- Type II is a more gradual, chronic protrusion of disc material that typically affects nonchondrodystrophic breeds. In Type II, discs become hardened over a long period of time, eventually breaking down, bulging out, and compressing the spinal cord. When the nerves of the spinal cord become compressed, the nerve impulses are unable to transmit their signals to the final destination in the limbs, bladder, etc. Severe damage can cause loss of bladder and bowel control, or even paralysis. Type II IVDD typically has less severe signs and symptoms than Type I.
IVDD is a degenerative process and does not result from sudden trauma, but a sudden trauma can cause a rupture or herniation in a dog whose discs were already weakened by IVDD. Ruptured discs can occur from jumping or playing fetch. Injuries caused by attacks or being hit by a car can cause similar symptoms, but is not the same as IVDD.
Symptoms of Intervertebral Disc Disease
There is a wide range of signs and symptoms associated with canine IVDD, ranging from mild pain to complete paralysis. However, most cases will fall somewhere in between. Since the intervertebral discs essentially serve as the shock absorbers or the spine, there are plenty of signs you can look for from your dog. And since IVDD can lead to permanent nerve damage, recognizing your dog’s symptoms in a timely manner and getting treatment can be extremely important.
Some signs of IVDD include:
- Unwillingness to jump
- Pain and weakness in rear legs (lameness)
- Anxious behavior
- Muscle spasms over back or neck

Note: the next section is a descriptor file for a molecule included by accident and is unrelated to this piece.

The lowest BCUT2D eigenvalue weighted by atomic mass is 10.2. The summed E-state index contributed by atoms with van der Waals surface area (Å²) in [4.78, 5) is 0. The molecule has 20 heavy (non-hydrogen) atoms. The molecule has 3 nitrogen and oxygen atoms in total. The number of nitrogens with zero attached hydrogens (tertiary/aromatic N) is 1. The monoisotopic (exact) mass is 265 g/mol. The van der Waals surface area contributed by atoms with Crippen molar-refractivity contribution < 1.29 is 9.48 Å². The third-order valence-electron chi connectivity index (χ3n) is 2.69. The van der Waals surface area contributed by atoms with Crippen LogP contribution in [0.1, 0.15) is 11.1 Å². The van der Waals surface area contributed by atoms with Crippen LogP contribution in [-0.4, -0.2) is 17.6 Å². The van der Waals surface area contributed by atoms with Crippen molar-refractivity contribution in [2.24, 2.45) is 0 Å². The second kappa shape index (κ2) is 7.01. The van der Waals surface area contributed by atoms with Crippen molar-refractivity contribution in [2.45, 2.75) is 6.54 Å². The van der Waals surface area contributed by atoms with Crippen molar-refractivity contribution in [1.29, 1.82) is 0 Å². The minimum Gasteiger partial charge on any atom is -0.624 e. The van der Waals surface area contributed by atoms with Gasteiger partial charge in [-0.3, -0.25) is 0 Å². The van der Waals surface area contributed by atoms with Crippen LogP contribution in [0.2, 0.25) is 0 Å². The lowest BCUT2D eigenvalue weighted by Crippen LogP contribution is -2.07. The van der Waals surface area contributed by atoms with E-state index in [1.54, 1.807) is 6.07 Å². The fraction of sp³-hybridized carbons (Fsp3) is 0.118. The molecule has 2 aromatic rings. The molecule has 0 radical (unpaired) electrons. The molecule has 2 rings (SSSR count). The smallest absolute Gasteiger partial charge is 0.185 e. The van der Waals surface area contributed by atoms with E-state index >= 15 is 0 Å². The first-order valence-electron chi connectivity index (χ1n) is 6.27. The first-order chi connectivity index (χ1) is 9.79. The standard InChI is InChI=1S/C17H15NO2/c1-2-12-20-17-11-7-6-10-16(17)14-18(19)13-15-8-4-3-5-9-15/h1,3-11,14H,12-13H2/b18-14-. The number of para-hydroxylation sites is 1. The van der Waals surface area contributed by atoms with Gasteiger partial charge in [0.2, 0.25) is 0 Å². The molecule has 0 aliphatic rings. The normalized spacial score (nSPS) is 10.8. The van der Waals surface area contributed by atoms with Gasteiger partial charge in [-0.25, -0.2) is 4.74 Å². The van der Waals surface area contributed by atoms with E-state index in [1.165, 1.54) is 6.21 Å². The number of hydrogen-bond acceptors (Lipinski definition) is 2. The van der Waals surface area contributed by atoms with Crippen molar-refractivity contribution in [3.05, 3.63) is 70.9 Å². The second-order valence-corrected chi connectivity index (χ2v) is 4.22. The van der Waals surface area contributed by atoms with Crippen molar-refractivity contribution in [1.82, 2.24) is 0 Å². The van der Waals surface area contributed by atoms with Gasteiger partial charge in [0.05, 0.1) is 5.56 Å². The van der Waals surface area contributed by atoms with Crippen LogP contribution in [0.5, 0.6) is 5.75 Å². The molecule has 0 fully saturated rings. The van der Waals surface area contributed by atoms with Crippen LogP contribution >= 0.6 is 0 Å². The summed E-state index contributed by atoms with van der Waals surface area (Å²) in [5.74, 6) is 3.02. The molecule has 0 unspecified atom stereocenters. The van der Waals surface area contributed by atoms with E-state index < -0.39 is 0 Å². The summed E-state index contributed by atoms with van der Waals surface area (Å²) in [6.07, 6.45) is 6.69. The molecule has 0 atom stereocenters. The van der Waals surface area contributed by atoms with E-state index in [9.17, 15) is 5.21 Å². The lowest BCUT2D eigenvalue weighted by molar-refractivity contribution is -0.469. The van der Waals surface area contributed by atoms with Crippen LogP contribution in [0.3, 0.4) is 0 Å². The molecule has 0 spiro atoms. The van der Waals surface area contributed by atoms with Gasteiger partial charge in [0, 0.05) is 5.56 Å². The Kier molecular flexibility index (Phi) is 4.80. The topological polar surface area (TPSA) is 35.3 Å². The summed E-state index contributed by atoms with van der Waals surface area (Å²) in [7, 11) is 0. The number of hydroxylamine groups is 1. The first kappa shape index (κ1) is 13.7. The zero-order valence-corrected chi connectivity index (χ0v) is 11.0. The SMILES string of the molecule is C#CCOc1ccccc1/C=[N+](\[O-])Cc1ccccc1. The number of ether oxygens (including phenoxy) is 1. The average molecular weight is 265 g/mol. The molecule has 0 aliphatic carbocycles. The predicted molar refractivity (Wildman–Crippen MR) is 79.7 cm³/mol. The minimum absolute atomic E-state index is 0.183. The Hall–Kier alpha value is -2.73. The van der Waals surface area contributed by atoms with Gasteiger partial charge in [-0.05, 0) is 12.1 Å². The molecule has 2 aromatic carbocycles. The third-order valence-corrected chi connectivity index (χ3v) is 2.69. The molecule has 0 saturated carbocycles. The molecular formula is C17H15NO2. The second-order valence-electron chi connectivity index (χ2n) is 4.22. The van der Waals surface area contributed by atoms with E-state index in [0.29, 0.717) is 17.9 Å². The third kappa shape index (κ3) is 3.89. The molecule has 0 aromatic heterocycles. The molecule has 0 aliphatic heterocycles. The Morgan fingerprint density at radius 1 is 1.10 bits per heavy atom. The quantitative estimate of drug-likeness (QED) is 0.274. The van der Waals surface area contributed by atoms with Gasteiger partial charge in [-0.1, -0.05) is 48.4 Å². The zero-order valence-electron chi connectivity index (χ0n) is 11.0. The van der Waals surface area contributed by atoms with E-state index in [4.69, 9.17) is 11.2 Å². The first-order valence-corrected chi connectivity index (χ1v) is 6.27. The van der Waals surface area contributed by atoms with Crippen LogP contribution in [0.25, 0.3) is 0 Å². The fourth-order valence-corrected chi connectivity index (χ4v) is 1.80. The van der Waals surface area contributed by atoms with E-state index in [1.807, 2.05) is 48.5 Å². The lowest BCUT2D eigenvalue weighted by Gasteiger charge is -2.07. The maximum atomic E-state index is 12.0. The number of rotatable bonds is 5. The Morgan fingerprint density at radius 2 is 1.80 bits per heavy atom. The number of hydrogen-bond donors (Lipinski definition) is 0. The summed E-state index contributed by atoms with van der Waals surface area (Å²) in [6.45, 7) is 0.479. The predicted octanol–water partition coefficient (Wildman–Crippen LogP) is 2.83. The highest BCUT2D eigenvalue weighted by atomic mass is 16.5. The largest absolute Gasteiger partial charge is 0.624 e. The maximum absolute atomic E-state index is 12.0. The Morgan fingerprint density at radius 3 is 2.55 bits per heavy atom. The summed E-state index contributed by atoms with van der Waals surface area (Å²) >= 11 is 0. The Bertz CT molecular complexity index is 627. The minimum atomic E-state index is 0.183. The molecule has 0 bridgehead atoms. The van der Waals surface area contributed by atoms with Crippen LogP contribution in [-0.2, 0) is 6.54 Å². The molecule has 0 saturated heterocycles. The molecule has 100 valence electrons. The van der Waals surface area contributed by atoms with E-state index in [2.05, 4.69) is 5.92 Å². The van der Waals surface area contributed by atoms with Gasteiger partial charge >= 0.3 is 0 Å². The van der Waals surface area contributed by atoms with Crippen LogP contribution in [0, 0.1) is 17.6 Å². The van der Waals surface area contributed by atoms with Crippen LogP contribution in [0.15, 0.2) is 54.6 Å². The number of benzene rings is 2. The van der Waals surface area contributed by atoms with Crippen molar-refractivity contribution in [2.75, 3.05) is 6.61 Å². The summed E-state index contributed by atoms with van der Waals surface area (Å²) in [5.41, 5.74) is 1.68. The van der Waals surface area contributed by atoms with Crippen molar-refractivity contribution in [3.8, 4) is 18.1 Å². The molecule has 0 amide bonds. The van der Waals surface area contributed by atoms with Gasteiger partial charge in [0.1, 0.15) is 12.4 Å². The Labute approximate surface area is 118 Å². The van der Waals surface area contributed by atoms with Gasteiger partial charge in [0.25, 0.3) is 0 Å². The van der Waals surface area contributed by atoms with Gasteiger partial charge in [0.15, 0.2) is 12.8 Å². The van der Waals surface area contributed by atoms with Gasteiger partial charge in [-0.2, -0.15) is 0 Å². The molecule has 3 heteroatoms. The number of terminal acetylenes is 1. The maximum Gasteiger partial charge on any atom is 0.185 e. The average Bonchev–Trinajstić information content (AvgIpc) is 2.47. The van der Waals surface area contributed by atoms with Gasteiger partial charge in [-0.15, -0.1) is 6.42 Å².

- Hunched back or neck with tense muscles
- Reduced appetite and activity level
- Loss of bladder and/or bowel control (urinary and fecal incontinence, respectively)
- Neck pain and stiffness (reluctance to move the neck and head)
- Lowered head stance
- Back pain and stiffness
- Yelping unexpectedly when touched or moving
- Abdominal tenderness or tenseness
- Sensitivity to touch and movement
- Dragging one or more legs when walking
- Stilted or tentative gait
- Tremors, trembling, shaking
- Lack of coordination (“ataxia”)
- Abnormal reflexes
- Paralysis in one or more limbs
There is also a grading scale used for dogs with IVDD:
- Grade 1: Pain only – these dogs are able to walk normally, but exhibit signs of pain, including reluctance to move or jump, shivering, crying, muscle spasms, and/or a tense abdomen.
- Grade 2: Ambulatory paraparesis – these dogs are able to walk, but are weak and wobbly in the rear legs. They may cross their back legs when walking, splay out, knuckle over or stumble in their back legs.
- Grade 3: Non-ambulatory paraparesis – these dogs are still able to move their legs and wag their tails, but are not strong enough to support their own weight and walk.
- Grade 4: Paraplegia – these dogs have no voluntary movement in the rear legs.
- Grade 5: Paraplegia with absent nociception (no ‘deep pain’) – in addition to being unable to move the back legs, they are unable to feel their back legs.
These symptoms can be sudden, intermittent or gradual in onset. Look for signs after your dog has engaged in strenuous physical activity or experienced any physical trauma. However, they can also appear at random, so always pay attention to your pet’s movements and demeanor.
How is Intervertebral Disc Disease Diagnosed?
If you suspect your dog might have IVDD, bring him into your veterinarian as soon as possible. They will conduct a thorough physical examination of your dog and go through his past medical history. If a spinal cord injury is suspected, your vet will conduct a complete neurologic exam. Your vet will be able to locate what particular section of the spine the injury is located. IVDD will appear as a single lesion in your dog’s spinal cord.
Other diseases, such as meningitis/myelitis, spinal tumors, trauma, infection, malformations, and vascular problems, can cause similar clinical signs of spinal cord disease. Because of this, other tests are necessary to accurately determine the cause of your dog’s injury.